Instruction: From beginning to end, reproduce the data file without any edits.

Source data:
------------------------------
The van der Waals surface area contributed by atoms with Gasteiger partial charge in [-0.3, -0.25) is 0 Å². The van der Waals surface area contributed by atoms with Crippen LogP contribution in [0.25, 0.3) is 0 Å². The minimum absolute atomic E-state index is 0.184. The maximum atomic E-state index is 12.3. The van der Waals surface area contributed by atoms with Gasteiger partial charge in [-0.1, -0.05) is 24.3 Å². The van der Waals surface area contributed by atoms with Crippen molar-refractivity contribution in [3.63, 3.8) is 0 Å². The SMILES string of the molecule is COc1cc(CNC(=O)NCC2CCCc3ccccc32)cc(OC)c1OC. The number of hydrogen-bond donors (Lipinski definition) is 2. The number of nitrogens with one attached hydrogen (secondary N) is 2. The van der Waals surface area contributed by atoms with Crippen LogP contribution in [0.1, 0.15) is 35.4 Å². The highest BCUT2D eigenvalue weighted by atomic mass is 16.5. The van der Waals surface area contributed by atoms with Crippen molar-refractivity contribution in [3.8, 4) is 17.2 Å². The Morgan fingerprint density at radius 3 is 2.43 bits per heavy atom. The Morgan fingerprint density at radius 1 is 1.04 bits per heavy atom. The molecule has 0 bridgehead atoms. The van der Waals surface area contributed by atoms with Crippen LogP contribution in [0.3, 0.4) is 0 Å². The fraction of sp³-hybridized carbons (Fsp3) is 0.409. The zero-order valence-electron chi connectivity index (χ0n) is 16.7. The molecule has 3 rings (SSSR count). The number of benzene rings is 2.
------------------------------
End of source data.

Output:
The van der Waals surface area contributed by atoms with Gasteiger partial charge in [-0.3, -0.25) is 0 Å². The van der Waals surface area contributed by atoms with Crippen LogP contribution in [0.25, 0.3) is 0 Å². The minimum absolute atomic E-state index is 0.184. The maximum atomic E-state index is 12.3. The van der Waals surface area contributed by atoms with Gasteiger partial charge in [-0.1, -0.05) is 24.3 Å². The van der Waals surface area contributed by atoms with Crippen molar-refractivity contribution in [3.63, 3.8) is 0 Å². The SMILES string of the molecule is COc1cc(CNC(=O)NCC2CCCc3ccccc32)cc(OC)c1OC. The number of hydrogen-bond donors (Lipinski definition) is 2. The number of nitrogens with one attached hydrogen (secondary N) is 2. The van der Waals surface area contributed by atoms with Crippen LogP contribution in [0.1, 0.15) is 35.4 Å². The highest BCUT2D eigenvalue weighted by atomic mass is 16.5. The van der Waals surface area contributed by atoms with Crippen molar-refractivity contribution in [3.8, 4) is 17.2 Å². The Morgan fingerprint density at radius 3 is 2.43 bits per heavy atom. The Morgan fingerprint density at radius 1 is 1.04 bits per heavy atom. The molecule has 0 bridgehead atoms. The van der Waals surface area contributed by atoms with Crippen LogP contribution in [0.3, 0.4) is 0 Å². The fraction of sp³-hybridized carbons (Fsp3) is 0.409. The zero-order valence-electron chi connectivity index (χ0n) is 16.7. The molecule has 3 rings (SSSR count). The number of benzene rings is 2.